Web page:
1. Know why you are selling - The reason we look closely at why you want to sell is that your motivations play an important role in the process. They affect everything from setting a price to deciding how much time and money you will invest in getting your home ready for selling. For example: What’s more important to you: the money you walk away with, or the length of time your property is on the market? If your goal is a quick sale, that can dictate one kind of approach. If you want to maximize your profit, the sales process will almost certainly take longer.
2. Once you know, keep it to yourself - Your reasons will affect how you negotiate the sale of your home, but they shouldn’t be given as ammunition to the person who wants to buy it. For example, a prospective buyer who knows you must move quickly has you at their mercy in the negotiation process. When asked, simply say that your housing needs have changed. Your reasons are nobody’s business but your own.
3. Do your homework before setting a price - Settling on an offering price is not something that should be taken lightly. Once you have set your price you have told buyers that maximum they will have to pay for your home. The trick for the seller is to get a selling price as close to the offering price as possible. If you start out too high, you may not be taken seriously by prospective buyers and their agents. A price too low can result in selling for much less than you had hoped for.
Setting the price can be a fairly simple process. If you live in a subdivision comprised of similar or even identical floor plans, built in the same time period, then all you have to do is look at the most recent sales in the neighborhood to give you a good ballpark figure.
But many people live in older neighborhoods that have changed quite a bit over the years. Every home in your neighborhood may be a little bit different. The house next door may have added another bedroom, or the one across the street might have been built recently to fill a vacant lot. As a neighborhood evolves over the years, you may find that there are not any homes that are truly comparable to yours.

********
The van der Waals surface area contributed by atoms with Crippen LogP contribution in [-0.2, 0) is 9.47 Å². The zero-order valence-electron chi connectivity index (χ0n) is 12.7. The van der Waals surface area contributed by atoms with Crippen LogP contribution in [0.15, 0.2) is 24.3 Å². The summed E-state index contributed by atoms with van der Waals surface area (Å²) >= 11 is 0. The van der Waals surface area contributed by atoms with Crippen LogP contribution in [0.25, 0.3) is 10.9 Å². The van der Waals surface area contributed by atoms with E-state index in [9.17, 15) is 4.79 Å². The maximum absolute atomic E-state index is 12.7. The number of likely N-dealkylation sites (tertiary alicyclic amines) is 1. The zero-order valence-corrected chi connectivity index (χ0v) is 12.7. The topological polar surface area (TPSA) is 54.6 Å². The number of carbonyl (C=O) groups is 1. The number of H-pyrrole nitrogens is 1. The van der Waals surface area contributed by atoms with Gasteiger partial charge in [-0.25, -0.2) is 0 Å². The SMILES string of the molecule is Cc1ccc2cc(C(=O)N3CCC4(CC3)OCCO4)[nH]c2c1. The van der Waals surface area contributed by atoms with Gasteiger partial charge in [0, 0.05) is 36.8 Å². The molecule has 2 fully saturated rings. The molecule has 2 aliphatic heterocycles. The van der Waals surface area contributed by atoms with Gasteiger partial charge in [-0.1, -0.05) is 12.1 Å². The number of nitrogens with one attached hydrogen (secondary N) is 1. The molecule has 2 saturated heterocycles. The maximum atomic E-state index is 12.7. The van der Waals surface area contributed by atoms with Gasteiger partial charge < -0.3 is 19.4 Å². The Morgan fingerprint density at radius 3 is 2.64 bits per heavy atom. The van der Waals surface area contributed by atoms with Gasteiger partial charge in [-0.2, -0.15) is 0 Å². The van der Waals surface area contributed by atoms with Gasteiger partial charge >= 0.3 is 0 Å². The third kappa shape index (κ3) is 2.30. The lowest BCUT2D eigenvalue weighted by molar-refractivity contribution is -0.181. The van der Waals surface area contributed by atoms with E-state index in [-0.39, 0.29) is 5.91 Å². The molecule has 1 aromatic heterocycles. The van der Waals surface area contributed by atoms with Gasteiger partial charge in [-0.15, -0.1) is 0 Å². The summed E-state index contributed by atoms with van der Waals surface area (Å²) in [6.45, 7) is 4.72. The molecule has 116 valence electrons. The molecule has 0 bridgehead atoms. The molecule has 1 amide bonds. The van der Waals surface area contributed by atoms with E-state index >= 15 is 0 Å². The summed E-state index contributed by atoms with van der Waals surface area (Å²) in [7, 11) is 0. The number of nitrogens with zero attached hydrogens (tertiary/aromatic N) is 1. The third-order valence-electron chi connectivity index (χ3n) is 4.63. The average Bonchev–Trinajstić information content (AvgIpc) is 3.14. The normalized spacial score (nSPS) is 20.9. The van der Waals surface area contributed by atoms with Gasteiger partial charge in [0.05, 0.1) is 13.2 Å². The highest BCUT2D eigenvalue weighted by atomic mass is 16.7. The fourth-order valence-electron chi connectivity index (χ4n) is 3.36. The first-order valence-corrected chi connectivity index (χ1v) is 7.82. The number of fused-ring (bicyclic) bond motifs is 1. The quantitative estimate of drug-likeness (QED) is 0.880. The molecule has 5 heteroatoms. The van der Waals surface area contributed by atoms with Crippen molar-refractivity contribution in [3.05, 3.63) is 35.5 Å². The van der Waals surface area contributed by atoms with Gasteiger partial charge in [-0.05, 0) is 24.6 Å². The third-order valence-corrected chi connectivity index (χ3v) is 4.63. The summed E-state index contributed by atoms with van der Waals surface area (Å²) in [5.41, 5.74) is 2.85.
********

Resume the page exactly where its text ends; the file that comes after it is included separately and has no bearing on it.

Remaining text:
If you are selling, the most common way to set a value for your home is to look at homes that have sold in your neighborhood within the past 6 months, as well as those now currently on the market.
4. Go home shopping yourself - The best way to get to know your competition is to identify features that are popular and learn what turns buyers off is to check out open houses. Plan on spending a few weekends touring other homes on the market to learn what others are offering and their asking prices. And remember, if you are serious about selling, don’t be more expensive than your neighbor.
5. Know when to get an appraisal - Sometimes you can use a good appraisal to your benefit in marketing your home. If you obtain an appraisal in advance, keep in mind that appraisers are very good fact checkers; however, they are not good at determining how their price will coincide with your motivation.
Think about it like this; You hire an appraiser and they research the comparables for the past 6 months. They find 3 sales that are similar to your home. They provide an estimate of what it will sell for.
What did they do? They simply found three sales that match your house. They did not look at the time it took for the homes to sell, nor did they look at the several other homes that are for sale now and have failed to do so. If an appraiser finds 3 comparables, it is the agent’s job to point you in the direction of the 10 houses in direct competition with you.
How will obtaining an appraisal benefit you? – If you have an appraisal for 400,000 and you would be happy selling it for $375,000… ask your agent to market the appraisal with the property. It will show the buying public that you are already pricing it below market and they will feel compelled to make a stronger offer, thus netting you more money.
It also takes the guesswork out of the picture for the bank. If you can provide an appraisal that already justifies you price, the closing should happen with ease and take the worry of “the appraisal getting cut” out of the picture.